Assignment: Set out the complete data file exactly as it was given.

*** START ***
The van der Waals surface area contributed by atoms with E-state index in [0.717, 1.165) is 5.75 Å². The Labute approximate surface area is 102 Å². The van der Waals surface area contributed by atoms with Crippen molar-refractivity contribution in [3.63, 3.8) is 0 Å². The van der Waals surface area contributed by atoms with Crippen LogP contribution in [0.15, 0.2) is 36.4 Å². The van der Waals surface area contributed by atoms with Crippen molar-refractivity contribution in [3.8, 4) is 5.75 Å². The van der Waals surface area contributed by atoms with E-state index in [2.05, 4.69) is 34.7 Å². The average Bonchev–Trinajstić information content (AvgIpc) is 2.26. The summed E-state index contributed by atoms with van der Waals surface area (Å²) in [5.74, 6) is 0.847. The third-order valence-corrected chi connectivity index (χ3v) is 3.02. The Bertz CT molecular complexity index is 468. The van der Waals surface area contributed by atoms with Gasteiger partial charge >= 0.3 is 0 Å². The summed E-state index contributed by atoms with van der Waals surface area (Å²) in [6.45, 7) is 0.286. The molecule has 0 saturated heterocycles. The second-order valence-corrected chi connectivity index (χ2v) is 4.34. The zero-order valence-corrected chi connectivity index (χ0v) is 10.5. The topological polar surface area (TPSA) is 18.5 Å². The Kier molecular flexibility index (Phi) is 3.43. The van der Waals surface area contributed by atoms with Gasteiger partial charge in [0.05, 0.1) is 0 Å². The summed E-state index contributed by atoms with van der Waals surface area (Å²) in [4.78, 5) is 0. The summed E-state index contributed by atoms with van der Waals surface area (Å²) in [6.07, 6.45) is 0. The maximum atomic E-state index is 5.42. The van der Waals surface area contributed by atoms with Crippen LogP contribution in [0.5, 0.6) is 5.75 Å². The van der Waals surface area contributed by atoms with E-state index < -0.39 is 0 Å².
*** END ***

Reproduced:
The van der Waals surface area contributed by atoms with E-state index in [0.717, 1.165) is 5.75 Å². The Labute approximate surface area is 102 Å². The van der Waals surface area contributed by atoms with Crippen molar-refractivity contribution in [3.63, 3.8) is 0 Å². The van der Waals surface area contributed by atoms with Crippen LogP contribution in [0.15, 0.2) is 36.4 Å². The van der Waals surface area contributed by atoms with Crippen molar-refractivity contribution in [3.8, 4) is 5.75 Å². The van der Waals surface area contributed by atoms with E-state index in [2.05, 4.69) is 34.7 Å². The average Bonchev–Trinajstić information content (AvgIpc) is 2.26. The summed E-state index contributed by atoms with van der Waals surface area (Å²) in [5.74, 6) is 0.847. The third-order valence-corrected chi connectivity index (χ3v) is 3.02. The Bertz CT molecular complexity index is 468. The van der Waals surface area contributed by atoms with Gasteiger partial charge >= 0.3 is 0 Å². The summed E-state index contributed by atoms with van der Waals surface area (Å²) in [6.45, 7) is 0.286. The molecule has 0 saturated heterocycles. The second-order valence-corrected chi connectivity index (χ2v) is 4.34. The zero-order valence-corrected chi connectivity index (χ0v) is 10.5. The topological polar surface area (TPSA) is 18.5 Å². The Kier molecular flexibility index (Phi) is 3.43. The van der Waals surface area contributed by atoms with Gasteiger partial charge in [0.05, 0.1) is 0 Å². The summed E-state index contributed by atoms with van der Waals surface area (Å²) in [4.78, 5) is 0. The summed E-state index contributed by atoms with van der Waals surface area (Å²) in [6.07, 6.45) is 0. The maximum atomic E-state index is 5.42. The van der Waals surface area contributed by atoms with Crippen LogP contribution in [0.5, 0.6) is 5.75 Å². The van der Waals surface area contributed by atoms with E-state index < -0.39 is 0 Å².